Oxfordshire & Buckinghamshire Light Infantry (The 2/4th Battalion)

Research and Resources around the Oxfordshire and Buckinghamshire Light Infantry during WWI

Archive for the tag “Cepy Farm”

1917, APRIL 26th – BEING BRIEFED FOR A RAID AND RELIEVING THE 2/1st BUCKS NEAR FAYET

By G. K. Rose

By G. K. Rose

The Battalion relieved the 2/1st Bucks in the front line during the night; H.Q. at Fayet; 4 men wounded.

 From The Story of the 2/4th Oxfordshire and Buckinghamshire Light Infantry, by Captain G. K. Rose M.C. (Oxford: B.H. Blackwell, 1920

 The 184th Brigade had been warned to carry out an ‘enterprise’ against the enemy. During the morning of April 26 I was sent for by the Colonel. I found Headquarters in their new position, an oblong greenhouse over whose frame, destitute of glass, was stretched a large ‘trench shelter.’ They had passed a shell-ridden night. Bennett just now had narrowly eluded a 5.9. This morning shells were falling as usual in Holnon, and pieces occasionally came humming down to earth close by. I listened to the plan of a large raid which with two companies I was soon to perform. Moore was here to outline the scheme and also Colonel Cotton of the R.F.A., whose guns were to support the operation.

The Battalion was mostly fortunate in the opportunity of its reliefs. One always prayed that the time spent in moving up and changing places with troops in the front line would coincide with a period quiet in regard to shelling. One hoped still more that no hostile attack would clash with the relief.

Such prayers and hopes on April 26, when a quiet, easy relief was specially desired, came near to being falsified. At dusk, just as our companies were starting towards Fayet, the enemy commenced an operation against Cepy Farm, a ruined building near the front line, predestined by its position to be an object of contention. The attack was ably dealt with by Tubbs’ company of the Bucks and had proved abortive for the enemy. The circumstance was accompanied by much erratic shelling from both sides. Orders to stand-to were issued rather broadcast, and as the relief was now in progress a degree of confusion resulted everywhere. The destination of my company and half of C was the sunken road leading down into Fayet, but that I found already crowded with troops. Almost all units of the Brigade seemed to be trying to relieve or support each other, and the front line itself was in quite a ferment, nobody actually knowing what the enemy had done, was doing, or was expected to do. Under these conditions it became impossible for me to send patrols to learn the ground from which the impending raid was to be launched. It happened, in fact, that when the time to move forward had arrived, I alone of all the five platoons about to be engaged knew the route to the ‘position of assembly,’ that is to say, the place where the attacking troops were to collect immediately before the raid. That most severe risk–for had I been a casualty the entire enterprise would have miscarried—was owing partly to the accident of the confused relief, but more to the short notice at which the work was to be carried out. Instead of that thorough reconnaissance which was so desirable I had to be content with a visit, shared by my officers and a few N.C.O.’s, to an advanced observation post from which a view was possible of those trenches and woods we were under orders to raid.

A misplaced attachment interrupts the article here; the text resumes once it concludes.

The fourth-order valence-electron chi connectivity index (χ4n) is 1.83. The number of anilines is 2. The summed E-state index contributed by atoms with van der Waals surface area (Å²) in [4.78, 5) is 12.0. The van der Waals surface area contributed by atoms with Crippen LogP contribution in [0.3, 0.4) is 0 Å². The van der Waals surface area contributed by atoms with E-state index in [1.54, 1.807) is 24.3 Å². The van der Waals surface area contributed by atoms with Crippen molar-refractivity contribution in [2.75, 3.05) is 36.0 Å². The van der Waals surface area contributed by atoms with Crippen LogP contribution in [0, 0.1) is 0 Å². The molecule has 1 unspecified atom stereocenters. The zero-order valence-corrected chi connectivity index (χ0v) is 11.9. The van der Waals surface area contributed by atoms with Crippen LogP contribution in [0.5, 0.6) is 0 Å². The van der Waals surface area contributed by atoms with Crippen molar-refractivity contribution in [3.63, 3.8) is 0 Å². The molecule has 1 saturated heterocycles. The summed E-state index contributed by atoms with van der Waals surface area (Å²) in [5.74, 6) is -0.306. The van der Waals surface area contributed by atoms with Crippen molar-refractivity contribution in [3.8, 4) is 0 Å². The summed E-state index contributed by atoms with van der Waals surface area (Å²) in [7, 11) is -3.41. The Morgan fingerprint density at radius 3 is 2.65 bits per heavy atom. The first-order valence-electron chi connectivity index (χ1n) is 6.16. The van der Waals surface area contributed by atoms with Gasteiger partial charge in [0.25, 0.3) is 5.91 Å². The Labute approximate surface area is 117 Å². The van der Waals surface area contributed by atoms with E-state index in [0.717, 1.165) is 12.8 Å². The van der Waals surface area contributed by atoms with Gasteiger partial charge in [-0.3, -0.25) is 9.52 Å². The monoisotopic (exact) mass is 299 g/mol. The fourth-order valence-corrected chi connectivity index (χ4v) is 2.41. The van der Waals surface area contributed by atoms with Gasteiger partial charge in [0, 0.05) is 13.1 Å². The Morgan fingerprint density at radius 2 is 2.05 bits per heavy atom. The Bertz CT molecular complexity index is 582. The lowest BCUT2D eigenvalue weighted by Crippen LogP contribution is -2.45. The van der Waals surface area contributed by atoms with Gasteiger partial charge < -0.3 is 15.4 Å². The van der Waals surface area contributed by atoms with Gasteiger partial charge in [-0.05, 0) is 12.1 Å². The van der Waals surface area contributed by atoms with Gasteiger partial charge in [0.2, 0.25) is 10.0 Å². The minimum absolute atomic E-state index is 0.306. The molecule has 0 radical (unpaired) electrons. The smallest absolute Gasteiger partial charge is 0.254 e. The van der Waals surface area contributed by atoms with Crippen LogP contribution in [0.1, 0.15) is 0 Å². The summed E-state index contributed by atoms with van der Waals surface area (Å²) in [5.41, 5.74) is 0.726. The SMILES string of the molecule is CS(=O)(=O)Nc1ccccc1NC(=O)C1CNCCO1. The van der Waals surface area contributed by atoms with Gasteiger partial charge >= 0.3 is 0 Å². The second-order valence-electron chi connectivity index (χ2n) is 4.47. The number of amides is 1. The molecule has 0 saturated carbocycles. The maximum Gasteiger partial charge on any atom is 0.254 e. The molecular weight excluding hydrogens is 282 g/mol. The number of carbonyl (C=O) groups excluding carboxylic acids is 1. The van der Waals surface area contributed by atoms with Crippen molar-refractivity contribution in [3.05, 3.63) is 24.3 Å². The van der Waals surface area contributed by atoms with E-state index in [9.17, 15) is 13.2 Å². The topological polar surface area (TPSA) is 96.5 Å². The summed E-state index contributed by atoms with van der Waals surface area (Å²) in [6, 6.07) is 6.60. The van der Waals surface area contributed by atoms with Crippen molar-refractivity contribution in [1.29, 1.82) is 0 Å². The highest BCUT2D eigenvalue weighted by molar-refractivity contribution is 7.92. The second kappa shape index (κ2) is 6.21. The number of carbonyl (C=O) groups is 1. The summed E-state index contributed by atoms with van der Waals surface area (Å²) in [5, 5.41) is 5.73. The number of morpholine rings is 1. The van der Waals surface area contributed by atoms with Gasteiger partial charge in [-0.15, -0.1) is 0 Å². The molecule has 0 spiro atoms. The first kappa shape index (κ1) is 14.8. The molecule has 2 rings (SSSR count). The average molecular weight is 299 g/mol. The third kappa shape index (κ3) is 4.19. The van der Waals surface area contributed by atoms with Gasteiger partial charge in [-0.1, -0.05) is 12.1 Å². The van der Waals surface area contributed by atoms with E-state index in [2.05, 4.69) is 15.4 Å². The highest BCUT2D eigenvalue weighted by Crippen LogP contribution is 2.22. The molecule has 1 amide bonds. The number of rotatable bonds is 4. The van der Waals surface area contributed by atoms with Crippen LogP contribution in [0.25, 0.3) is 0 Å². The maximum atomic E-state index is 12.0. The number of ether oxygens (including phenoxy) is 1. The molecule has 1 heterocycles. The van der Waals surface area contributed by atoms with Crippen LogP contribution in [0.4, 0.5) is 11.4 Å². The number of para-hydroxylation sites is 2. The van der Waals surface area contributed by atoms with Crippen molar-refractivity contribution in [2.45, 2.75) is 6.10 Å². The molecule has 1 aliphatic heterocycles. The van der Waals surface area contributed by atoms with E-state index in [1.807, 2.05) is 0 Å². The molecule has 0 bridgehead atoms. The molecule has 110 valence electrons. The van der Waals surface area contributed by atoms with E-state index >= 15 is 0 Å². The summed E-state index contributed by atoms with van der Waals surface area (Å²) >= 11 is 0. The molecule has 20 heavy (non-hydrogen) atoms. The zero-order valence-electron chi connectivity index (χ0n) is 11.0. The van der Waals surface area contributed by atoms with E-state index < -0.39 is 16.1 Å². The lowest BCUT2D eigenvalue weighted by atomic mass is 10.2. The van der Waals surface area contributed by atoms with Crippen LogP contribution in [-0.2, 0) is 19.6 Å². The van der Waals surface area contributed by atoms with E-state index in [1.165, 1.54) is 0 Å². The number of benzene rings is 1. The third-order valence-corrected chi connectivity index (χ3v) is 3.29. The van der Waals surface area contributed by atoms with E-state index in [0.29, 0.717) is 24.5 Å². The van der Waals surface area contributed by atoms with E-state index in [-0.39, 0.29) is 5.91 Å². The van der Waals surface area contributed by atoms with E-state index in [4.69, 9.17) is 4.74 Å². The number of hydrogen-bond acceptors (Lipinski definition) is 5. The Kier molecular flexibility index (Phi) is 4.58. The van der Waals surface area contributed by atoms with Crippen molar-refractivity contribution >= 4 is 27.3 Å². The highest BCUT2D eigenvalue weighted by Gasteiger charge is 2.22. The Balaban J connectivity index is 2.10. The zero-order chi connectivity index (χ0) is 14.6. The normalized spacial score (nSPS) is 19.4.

The sunken road proved anything but a pleasant waiting place. The shelling of Fayet–fresh-scattered bricks across whose roads showed it an unhealthy place–was now taken up in earnest by the enemy. Partly perhaps from their own affection for such places, but more probably because it was our most likely route to reach the village, the Germans seldom allowed an hour to pass without sending several salvoes of 5.9s into the sunken road. My men were densely packed in holes under the banks. I was expecting large supplies of flares and bombs and all those things one carried on a raid, and had, of course, orders and explanations of their duties to give to many different parties.